Federation of Saskatchewan Indian Nations Grand Chief Perry Bellegarde is hoping to go from being the Assembly of First Nations Regional Chief for Saskatchewan to heading the organization. It will be Bellegarde’s second run at the position.

Bellegarde was the first candidate to officially declare his
intentions to take over the AFN’s top job. Bellegarde challenged Shawn Atleo in 2009, conceding to him in a record eight ballot vote. Bellegarde didn’t run in 2012, when Atleo was successful in garnering a second term. However, Atleo stepped down in May 2014.

“I’ve been involved in First Nations politics all my life at every level. Basically, a servant working with and for First Nations people,” said Bellegarde. “It’s all about being an agent for change, a catalyst for change and getting things done. At every level I’ve gotten things done that improved the quality of life for our people.”

Bellegarde has an impressive record in Saskatchewan where he “was part of a team” that worked toward opening the All Nations hospital in Fort Qu’Appelle;  helped stabilize FSIN’s funding through new slot machines for Saskatchewan Indian Gaming Authority; brought about a seventh First Nations casino; and, negotiated a compensation package for First Nation veterans.

“I believe I’ve demonstrated that ability, that dedication and commitment to get things done and I just want to bring it to a national level,” he said.

Bellegarde has been running his campaign on the basis that a “whole transformational change” is needed.

“We really do need a whole transformational change in Canada as it deals with Aboriginal rights and title and treaty implementation,” he said. “We’ve got to find new ways, new mechanisms to get that done.”

But change is also needed within the AFN, he says, to ensure the organization remains “relevant, responsive and respectful of the diversity across Canada.”

Bellegarde said the government would like to see the organization fall to infighting and now more than ever, the AFN has to provide a unified voice for all First Nations members – including those living off-reserve, which 2006 figures indicate is as high as 60 per cent. A strategy needs to be developed, he said, which takes into account adequate housing, employment, and training opportunities for those living off reserve.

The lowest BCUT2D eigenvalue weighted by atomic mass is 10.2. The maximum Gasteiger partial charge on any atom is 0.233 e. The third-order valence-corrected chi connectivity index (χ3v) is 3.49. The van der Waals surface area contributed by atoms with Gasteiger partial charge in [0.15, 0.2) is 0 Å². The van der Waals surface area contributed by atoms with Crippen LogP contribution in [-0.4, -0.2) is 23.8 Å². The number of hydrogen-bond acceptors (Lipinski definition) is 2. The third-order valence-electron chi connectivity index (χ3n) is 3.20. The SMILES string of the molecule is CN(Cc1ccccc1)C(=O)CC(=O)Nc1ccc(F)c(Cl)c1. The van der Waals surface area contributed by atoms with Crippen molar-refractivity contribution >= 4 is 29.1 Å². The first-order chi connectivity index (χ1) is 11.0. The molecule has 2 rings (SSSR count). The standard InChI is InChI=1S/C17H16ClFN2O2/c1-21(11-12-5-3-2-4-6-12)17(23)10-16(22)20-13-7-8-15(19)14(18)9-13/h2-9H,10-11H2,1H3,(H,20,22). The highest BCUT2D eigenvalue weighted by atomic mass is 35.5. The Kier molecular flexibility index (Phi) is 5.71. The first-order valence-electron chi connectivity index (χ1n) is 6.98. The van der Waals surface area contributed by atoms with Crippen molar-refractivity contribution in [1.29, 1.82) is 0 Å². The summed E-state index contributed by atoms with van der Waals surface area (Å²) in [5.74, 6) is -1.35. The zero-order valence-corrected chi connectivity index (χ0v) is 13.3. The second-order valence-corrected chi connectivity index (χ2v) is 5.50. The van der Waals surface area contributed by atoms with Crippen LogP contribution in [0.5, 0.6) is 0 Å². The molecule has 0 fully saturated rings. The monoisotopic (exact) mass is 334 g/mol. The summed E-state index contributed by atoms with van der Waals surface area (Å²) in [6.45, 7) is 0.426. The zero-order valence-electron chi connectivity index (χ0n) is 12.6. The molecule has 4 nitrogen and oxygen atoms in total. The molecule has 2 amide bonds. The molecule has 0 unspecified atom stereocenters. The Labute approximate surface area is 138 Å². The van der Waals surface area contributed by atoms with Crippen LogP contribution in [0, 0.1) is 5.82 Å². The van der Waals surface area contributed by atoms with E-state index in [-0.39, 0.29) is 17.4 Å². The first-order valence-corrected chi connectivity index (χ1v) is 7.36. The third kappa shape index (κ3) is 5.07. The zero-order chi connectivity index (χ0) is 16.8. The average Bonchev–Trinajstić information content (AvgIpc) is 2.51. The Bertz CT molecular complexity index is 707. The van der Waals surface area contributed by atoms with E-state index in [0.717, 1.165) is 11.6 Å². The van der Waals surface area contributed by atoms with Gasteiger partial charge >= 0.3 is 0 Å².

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Pery Bellegarde with Shawn Atleo in 2009

Pery Bellegarde with Shawn Atleo in 2009

Bellegarde shrugs off betrayal accusation

List of contenders grows for the AFN's top spot

Shari Narine - Windspeaker - May 20

Federation of Saskatchewan Indian Nations Chief Perry Bellegarde is adamant that a news release he issued May 1 recommending that the FSIN not support federal First Nations education legislation is not the betrayal Grand Chief Doug Kelly of the Sto:lo Tribal Council says it was.

The day after FSIN’s news release, Assembly of First Nations National Chief Shawn Atleo stunned everyone by stepping down from his position. It is the first time in AFN history that a national chief has resigned.

Kelly told the Canadian Press that he spoke to Atleo the night before Atleo’s announcement. CP journalist Steve Rennie wrote, “The last straw came when Chief Perry Bellegarde… an erstwhile leadership rival to Atleo, announced his opposition to the federal legislation. Atleo felt betrayed.”